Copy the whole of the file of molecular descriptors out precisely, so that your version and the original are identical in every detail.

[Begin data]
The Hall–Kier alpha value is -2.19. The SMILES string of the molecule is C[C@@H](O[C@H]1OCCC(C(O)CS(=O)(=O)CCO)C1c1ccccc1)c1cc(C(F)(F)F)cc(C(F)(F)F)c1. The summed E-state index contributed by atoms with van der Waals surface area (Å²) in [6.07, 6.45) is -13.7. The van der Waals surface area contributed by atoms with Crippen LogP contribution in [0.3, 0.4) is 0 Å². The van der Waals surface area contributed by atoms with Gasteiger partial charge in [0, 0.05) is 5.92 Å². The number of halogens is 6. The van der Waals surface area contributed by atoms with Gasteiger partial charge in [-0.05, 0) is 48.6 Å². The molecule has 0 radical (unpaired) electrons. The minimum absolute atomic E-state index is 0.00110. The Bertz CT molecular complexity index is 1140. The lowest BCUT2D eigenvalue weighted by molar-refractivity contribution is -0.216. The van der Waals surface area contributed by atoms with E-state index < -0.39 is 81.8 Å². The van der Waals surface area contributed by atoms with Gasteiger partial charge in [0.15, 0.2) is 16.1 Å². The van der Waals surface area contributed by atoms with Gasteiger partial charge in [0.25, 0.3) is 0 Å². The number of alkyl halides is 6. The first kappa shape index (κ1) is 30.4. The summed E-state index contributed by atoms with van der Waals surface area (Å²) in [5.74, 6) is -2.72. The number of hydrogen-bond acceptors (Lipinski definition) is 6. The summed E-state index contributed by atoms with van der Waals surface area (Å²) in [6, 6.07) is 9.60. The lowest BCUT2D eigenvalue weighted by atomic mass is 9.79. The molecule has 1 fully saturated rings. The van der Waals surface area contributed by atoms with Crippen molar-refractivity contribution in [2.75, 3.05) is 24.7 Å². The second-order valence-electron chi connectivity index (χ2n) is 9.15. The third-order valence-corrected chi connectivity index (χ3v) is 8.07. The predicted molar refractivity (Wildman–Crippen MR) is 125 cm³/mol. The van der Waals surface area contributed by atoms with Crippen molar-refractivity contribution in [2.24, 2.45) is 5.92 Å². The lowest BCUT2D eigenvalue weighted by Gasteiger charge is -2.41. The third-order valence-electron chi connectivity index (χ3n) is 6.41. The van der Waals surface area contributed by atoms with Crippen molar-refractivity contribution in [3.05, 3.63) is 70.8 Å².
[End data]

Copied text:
The Hall–Kier alpha value is -2.19. The SMILES string of the molecule is C[C@@H](O[C@H]1OCCC(C(O)CS(=O)(=O)CCO)C1c1ccccc1)c1cc(C(F)(F)F)cc(C(F)(F)F)c1. The summed E-state index contributed by atoms with van der Waals surface area (Å²) in [6.07, 6.45) is -13.7. The van der Waals surface area contributed by atoms with Crippen LogP contribution in [0.3, 0.4) is 0 Å². The van der Waals surface area contributed by atoms with Gasteiger partial charge in [0, 0.05) is 5.92 Å². The number of halogens is 6. The van der Waals surface area contributed by atoms with Gasteiger partial charge in [-0.05, 0) is 48.6 Å². The molecule has 0 radical (unpaired) electrons. The minimum absolute atomic E-state index is 0.00110. The Bertz CT molecular complexity index is 1140. The lowest BCUT2D eigenvalue weighted by molar-refractivity contribution is -0.216. The van der Waals surface area contributed by atoms with E-state index < -0.39 is 81.8 Å². The van der Waals surface area contributed by atoms with Gasteiger partial charge in [0.15, 0.2) is 16.1 Å². The van der Waals surface area contributed by atoms with Gasteiger partial charge in [0.25, 0.3) is 0 Å². The number of alkyl halides is 6. The first kappa shape index (κ1) is 30.4. The summed E-state index contributed by atoms with van der Waals surface area (Å²) in [5.74, 6) is -2.72. The number of hydrogen-bond acceptors (Lipinski definition) is 6. The summed E-state index contributed by atoms with van der Waals surface area (Å²) in [6, 6.07) is 9.60. The lowest BCUT2D eigenvalue weighted by atomic mass is 9.79. The molecule has 1 fully saturated rings. The van der Waals surface area contributed by atoms with Crippen molar-refractivity contribution in [2.75, 3.05) is 24.7 Å². The second-order valence-electron chi connectivity index (χ2n) is 9.15. The third-order valence-corrected chi connectivity index (χ3v) is 8.07. The predicted molar refractivity (Wildman–Crippen MR) is 125 cm³/mol. The van der Waals surface area contributed by atoms with Crippen molar-refractivity contribution in [2.24, 2.45) is 5.92 Å². The lowest BCUT2D eigenvalue weighted by Gasteiger charge is -2.41. The third-order valence-electron chi connectivity index (χ3n) is 6.41. The van der Waals surface area contributed by atoms with Crippen molar-refractivity contribution in [3.05, 3.63) is 70.8 Å².